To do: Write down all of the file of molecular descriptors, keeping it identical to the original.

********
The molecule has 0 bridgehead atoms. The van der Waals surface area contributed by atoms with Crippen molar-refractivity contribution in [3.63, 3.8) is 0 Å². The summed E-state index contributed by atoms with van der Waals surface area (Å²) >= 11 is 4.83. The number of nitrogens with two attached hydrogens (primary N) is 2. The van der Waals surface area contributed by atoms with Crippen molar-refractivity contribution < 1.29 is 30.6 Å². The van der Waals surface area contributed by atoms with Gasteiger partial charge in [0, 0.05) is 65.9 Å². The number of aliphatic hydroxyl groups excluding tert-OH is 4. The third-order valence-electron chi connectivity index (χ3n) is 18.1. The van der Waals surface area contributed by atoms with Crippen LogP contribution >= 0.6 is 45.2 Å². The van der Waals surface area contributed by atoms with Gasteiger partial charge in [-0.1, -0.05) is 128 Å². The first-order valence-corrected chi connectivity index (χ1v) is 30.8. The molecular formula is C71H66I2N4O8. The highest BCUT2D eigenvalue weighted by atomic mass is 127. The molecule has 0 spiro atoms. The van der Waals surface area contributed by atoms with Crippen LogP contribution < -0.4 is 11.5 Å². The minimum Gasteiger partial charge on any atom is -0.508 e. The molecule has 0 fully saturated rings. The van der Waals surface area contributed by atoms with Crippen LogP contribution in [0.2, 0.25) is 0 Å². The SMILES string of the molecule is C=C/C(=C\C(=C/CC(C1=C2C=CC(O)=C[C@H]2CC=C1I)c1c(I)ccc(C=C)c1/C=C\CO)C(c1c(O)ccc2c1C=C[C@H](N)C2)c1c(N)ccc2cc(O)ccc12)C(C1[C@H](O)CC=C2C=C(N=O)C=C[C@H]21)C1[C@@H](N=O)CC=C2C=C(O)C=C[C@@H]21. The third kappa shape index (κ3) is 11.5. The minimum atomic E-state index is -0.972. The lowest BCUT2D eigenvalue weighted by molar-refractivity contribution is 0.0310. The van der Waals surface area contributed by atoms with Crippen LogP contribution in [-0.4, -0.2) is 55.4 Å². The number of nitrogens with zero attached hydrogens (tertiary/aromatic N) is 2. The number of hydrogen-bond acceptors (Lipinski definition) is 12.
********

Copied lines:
The molecule has 0 bridgehead atoms. The van der Waals surface area contributed by atoms with Crippen molar-refractivity contribution in [3.63, 3.8) is 0 Å². The summed E-state index contributed by atoms with van der Waals surface area (Å²) >= 11 is 4.83. The number of nitrogens with two attached hydrogens (primary N) is 2. The van der Waals surface area contributed by atoms with Crippen molar-refractivity contribution < 1.29 is 30.6 Å². The van der Waals surface area contributed by atoms with Gasteiger partial charge in [0, 0.05) is 65.9 Å². The number of aliphatic hydroxyl groups excluding tert-OH is 4. The third-order valence-electron chi connectivity index (χ3n) is 18.1. The van der Waals surface area contributed by atoms with Crippen LogP contribution >= 0.6 is 45.2 Å². The van der Waals surface area contributed by atoms with Gasteiger partial charge in [-0.1, -0.05) is 128 Å². The first-order valence-corrected chi connectivity index (χ1v) is 30.8. The molecular formula is C71H66I2N4O8. The highest BCUT2D eigenvalue weighted by atomic mass is 127. The molecule has 0 spiro atoms. The van der Waals surface area contributed by atoms with Crippen LogP contribution < -0.4 is 11.5 Å². The minimum Gasteiger partial charge on any atom is -0.508 e. The molecule has 0 fully saturated rings. The van der Waals surface area contributed by atoms with Crippen LogP contribution in [0.2, 0.25) is 0 Å². The SMILES string of the molecule is C=C/C(=C\C(=C/CC(C1=C2C=CC(O)=C[C@H]2CC=C1I)c1c(I)ccc(C=C)c1/C=C\CO)C(c1c(O)ccc2c1C=C[C@H](N)C2)c1c(N)ccc2cc(O)ccc12)C(C1[C@H](O)CC=C2C=C(N=O)C=C[C@H]21)C1[C@@H](N=O)CC=C2C=C(O)C=C[C@@H]21. The third kappa shape index (κ3) is 11.5. The minimum atomic E-state index is -0.972. The lowest BCUT2D eigenvalue weighted by molar-refractivity contribution is 0.0310. The van der Waals surface area contributed by atoms with Crippen LogP contribution in [-0.4, -0.2) is 55.4 Å². The number of nitrogens with zero attached hydrogens (tertiary/aromatic N) is 2. The number of hydrogen-bond acceptors (Lipinski definition) is 12.